In a series of articles we will be focusing on 2 sets of issues which are relevant to the business of multimedia. First, intellectual property rights and rights clearance. Second, structuring and financing new businesses.


You may have a great concept for a new product. You may have spotted a new business opportunity, or a business opportunity that has great commercial synergies with your existing business. Alternatively, you may have just won a franchise to conduct a particular business. You may be anything from a large multi national company to an individual with aspirations of becoming the next Bill Gates. The same questions arise. To what extent do you need to raise money to develop and operate the business? And how are you going to raise this money?

Multimedia product development can be relatively costly. Assuming you cannot finance the whole of the new business out of your own resources, you will need to borrow money from others or to persuade others to invest in the new business or to contract others to conduct part of the business for you.

Developing the business idea

An elementary issue is whether the business concept itself is sufficiently well developed. If you have an idea for a new product, for example, do you have a prototype that you can demonstrate to your prospective investors/lenders? If not, can you convince them that the product will work? Can you persuade investors that there is a market for your product or services? Do you have the know how and facilities to develop the product and to get it to your customers? Are you likely to have problems in retaining employees with the appropriate creative and management skills, or have you already identified key employees who are willing to get involved in the business? In order to develop the business quickly and efficiently, a strategic alliance with a developer, manufacturer or distributor may make a lot of sense.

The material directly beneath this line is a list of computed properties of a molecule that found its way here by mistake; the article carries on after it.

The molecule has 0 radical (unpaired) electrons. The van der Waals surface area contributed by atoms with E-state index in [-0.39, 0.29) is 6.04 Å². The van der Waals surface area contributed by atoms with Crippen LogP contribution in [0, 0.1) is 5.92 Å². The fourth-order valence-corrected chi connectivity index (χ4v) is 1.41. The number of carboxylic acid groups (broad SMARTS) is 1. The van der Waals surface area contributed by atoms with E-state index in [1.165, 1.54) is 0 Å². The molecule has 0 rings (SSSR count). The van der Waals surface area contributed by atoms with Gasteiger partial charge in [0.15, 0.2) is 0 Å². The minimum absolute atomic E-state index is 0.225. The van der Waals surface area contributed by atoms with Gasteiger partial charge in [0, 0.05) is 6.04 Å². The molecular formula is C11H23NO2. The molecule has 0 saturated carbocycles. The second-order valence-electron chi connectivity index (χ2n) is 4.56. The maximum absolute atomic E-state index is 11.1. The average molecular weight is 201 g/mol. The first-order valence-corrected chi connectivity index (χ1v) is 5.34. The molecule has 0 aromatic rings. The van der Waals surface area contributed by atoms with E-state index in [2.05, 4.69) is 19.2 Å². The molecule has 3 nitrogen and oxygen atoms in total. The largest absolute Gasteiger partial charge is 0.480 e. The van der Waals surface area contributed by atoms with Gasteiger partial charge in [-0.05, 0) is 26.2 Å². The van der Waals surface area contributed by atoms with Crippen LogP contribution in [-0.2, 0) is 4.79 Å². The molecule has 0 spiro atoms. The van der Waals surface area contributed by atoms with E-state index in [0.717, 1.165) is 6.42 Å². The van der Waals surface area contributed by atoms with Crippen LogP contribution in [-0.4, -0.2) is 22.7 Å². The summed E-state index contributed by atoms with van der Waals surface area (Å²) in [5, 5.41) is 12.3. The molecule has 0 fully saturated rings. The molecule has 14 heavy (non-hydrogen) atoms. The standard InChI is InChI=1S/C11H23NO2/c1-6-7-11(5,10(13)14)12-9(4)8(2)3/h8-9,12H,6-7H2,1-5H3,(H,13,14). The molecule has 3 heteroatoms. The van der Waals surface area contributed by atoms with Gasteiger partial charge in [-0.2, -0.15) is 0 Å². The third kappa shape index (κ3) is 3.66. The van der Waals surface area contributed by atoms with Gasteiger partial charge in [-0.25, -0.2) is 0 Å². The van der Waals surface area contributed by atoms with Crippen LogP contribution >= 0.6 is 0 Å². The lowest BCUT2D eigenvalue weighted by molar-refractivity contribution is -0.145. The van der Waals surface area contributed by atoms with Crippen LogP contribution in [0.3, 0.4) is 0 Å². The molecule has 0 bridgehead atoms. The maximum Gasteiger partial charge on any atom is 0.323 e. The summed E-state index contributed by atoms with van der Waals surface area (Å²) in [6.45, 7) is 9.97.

How much money do you need? You will need to draft a business plan projecting the revenues and cash requirements of your business for a minimum of five years, so as to demonstrate to investors that the structure you have chosen "stacks up" and will give investors/lenders the returns they require.

Financing structures

Your business structure may take one or a combination of many forms, including:

- a joint venture, involving a number of participants investing in, for example, a new company or partnership

- a contractual cooperation arrangement, such as a manufacturing, production, distribution or research and development agreement with another established business.

Your financing structures may take one or a combination of many forms including:

- secured or unsecured borrowings

- equity finance, whether ordinary or preferred equity.

Alternatively you may choose to sell out or license to an established business. The potential rewards are likely to be less, but the business risk is also less and in some cases this may be your only choice.

Debt or equity?

In many cases, successful financing will involve a mix of both debt and equity - in practice you are unlikely to find lenders willing to provide all the development and working capital for your new business. This is for various reasons, including the following:

- borrowings above a certain level will raise the question as to whether the borrower can service them out of current cash earnings. Lenders often expect a minimum profit before interest and tax to interest cover ratio of 2:1

- to achieve the optimum level of gearing (debt: equity ratio).

- too much debt may make the balance sheet, at least, appear weak, which may for example have an adverse effect on suppliers credit terms.

- equity investors ordinarily expect a higher return than bank lenders and borrowings can increase the return on equity (assuming more money can be earned with the asset purchased with the debt than is paid to service the debt).

- lenders will expect an asset cushion to reduce the risk of losing money upon a default.

Consequently it will be necessary to arrive at a view of the appropriate level of equity and debt finance for your business, after discussion with potential lenders and investors.

The content of this article is intended to provide a general guide to the subject matter. Specialist advice should be sought about your specific circumstances.